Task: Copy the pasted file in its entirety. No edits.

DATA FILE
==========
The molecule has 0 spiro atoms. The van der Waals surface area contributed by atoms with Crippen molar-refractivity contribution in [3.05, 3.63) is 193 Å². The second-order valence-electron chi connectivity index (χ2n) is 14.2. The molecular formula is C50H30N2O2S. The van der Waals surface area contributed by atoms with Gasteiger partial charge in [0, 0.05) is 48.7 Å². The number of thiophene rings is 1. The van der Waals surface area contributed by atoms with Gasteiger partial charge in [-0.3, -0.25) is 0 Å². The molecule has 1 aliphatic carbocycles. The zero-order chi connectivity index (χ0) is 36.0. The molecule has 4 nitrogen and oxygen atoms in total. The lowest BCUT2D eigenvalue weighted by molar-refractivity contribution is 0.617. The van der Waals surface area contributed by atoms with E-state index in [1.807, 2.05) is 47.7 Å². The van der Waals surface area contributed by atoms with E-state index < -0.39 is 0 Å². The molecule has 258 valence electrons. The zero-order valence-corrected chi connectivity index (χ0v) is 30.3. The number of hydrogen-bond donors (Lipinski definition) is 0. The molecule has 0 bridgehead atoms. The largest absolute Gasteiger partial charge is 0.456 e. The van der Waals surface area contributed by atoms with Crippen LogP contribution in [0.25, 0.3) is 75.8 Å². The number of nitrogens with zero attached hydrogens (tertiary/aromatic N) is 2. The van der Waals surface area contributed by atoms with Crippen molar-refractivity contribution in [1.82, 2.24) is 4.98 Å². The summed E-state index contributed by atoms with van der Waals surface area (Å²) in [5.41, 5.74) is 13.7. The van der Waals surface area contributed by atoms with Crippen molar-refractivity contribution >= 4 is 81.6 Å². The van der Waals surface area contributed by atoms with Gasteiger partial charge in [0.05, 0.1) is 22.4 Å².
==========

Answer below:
The molecule has 0 spiro atoms. The van der Waals surface area contributed by atoms with Crippen molar-refractivity contribution in [3.05, 3.63) is 193 Å². The second-order valence-electron chi connectivity index (χ2n) is 14.2. The molecular formula is C50H30N2O2S. The van der Waals surface area contributed by atoms with Gasteiger partial charge in [0, 0.05) is 48.7 Å². The number of thiophene rings is 1. The van der Waals surface area contributed by atoms with Gasteiger partial charge in [-0.3, -0.25) is 0 Å². The molecule has 1 aliphatic carbocycles. The zero-order chi connectivity index (χ0) is 36.0. The molecule has 4 nitrogen and oxygen atoms in total. The lowest BCUT2D eigenvalue weighted by molar-refractivity contribution is 0.617. The van der Waals surface area contributed by atoms with E-state index in [1.807, 2.05) is 47.7 Å². The van der Waals surface area contributed by atoms with E-state index < -0.39 is 0 Å². The molecule has 258 valence electrons. The zero-order valence-corrected chi connectivity index (χ0v) is 30.3. The number of hydrogen-bond donors (Lipinski definition) is 0. The molecule has 0 bridgehead atoms. The largest absolute Gasteiger partial charge is 0.456 e. The van der Waals surface area contributed by atoms with Crippen LogP contribution in [0.25, 0.3) is 75.8 Å². The number of nitrogens with zero attached hydrogens (tertiary/aromatic N) is 2. The van der Waals surface area contributed by atoms with Crippen molar-refractivity contribution in [1.82, 2.24) is 4.98 Å². The summed E-state index contributed by atoms with van der Waals surface area (Å²) in [5.41, 5.74) is 13.7. The van der Waals surface area contributed by atoms with Crippen molar-refractivity contribution >= 4 is 81.6 Å². The van der Waals surface area contributed by atoms with Gasteiger partial charge in [0.05, 0.1) is 22.4 Å².